The trouble is, when I read the stories of my characters, they are alive and vivid in my mind. Translating the characters I see to the written word the reader sees appears to be the problem.
What writers do this well ?
The late Shelby Foote, of course, whose three volume history of the Civil War reads more like a novel than prose.
Howard Bahr, whose latest, The Judas Field, is set in Mississippi and Tennessee, is a wonderfully compelling novelist. His characters grab you in the first paragraph, and hold on to you until the very last. Now that's a style to emulate ! Howard, by the way, teaches at Motlow State Community College in Tullahoma, 70 miles south of here.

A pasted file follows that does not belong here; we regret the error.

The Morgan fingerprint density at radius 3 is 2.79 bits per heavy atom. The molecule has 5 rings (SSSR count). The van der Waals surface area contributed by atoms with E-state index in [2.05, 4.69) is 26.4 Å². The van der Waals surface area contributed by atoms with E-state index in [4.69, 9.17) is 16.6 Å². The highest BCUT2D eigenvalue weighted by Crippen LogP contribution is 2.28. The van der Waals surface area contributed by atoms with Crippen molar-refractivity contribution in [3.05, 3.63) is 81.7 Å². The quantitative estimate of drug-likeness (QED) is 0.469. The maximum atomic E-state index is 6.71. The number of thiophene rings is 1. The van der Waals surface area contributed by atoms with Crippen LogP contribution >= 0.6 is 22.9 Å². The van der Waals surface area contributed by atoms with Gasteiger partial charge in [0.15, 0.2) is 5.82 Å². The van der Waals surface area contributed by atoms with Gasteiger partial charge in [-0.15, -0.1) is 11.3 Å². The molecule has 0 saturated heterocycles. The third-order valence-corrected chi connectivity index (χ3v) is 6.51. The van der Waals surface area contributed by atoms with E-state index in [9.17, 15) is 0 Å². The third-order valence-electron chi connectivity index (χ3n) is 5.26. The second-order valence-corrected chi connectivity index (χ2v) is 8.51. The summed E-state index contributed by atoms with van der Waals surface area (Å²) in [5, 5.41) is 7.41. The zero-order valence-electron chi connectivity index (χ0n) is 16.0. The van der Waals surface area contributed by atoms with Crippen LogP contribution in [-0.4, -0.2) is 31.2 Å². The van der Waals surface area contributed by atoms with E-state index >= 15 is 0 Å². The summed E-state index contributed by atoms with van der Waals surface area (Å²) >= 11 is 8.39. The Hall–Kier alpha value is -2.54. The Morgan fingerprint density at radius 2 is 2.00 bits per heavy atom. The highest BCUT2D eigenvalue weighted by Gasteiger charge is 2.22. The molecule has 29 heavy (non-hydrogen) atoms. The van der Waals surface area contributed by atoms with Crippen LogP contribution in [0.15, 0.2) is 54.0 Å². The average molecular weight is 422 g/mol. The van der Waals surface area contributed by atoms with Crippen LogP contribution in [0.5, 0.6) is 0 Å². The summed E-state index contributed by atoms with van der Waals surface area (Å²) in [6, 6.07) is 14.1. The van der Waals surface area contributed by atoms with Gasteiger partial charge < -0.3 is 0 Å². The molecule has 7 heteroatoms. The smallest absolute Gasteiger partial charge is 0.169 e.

Winston Groom, he of Forrest Gump fame, is an extraordinarily gifted writer of histories. Like me, he follows his ancestors as they experienced the wars of America. My ancestors were all enlisted men. His were line officers. So far, he's written on the Battle of New Orleans, The Civil War, and World War II. Great prose. More like I write naturally, I think.
And of course, the two who started it all for me, the late Michael Shaara and his son Jeff Shaara. You could say that Michael was the Stephen Crane of our era. His Killer Angels, modestly successful until the TNT movie Gettysburg, set the standard for modern novels of the Civil War. Jeff completed the Civil War trilogy with the prequel, Gods and Generals, and the sequel The Last Full Measure. Then, he moved earlier to the Mexican-American War, the Revolutionary War, World War I, and now on to World War II. Curiously, Gone for Soldiers, the Mexican-American War novel, covers only the later southern Mexico campaign of Winfield Scott, and leaves the earlier northern Mexico campaign story untold. Perhaps he's leaving it for another writer with time and interest in the Taylor family. I wonder .....
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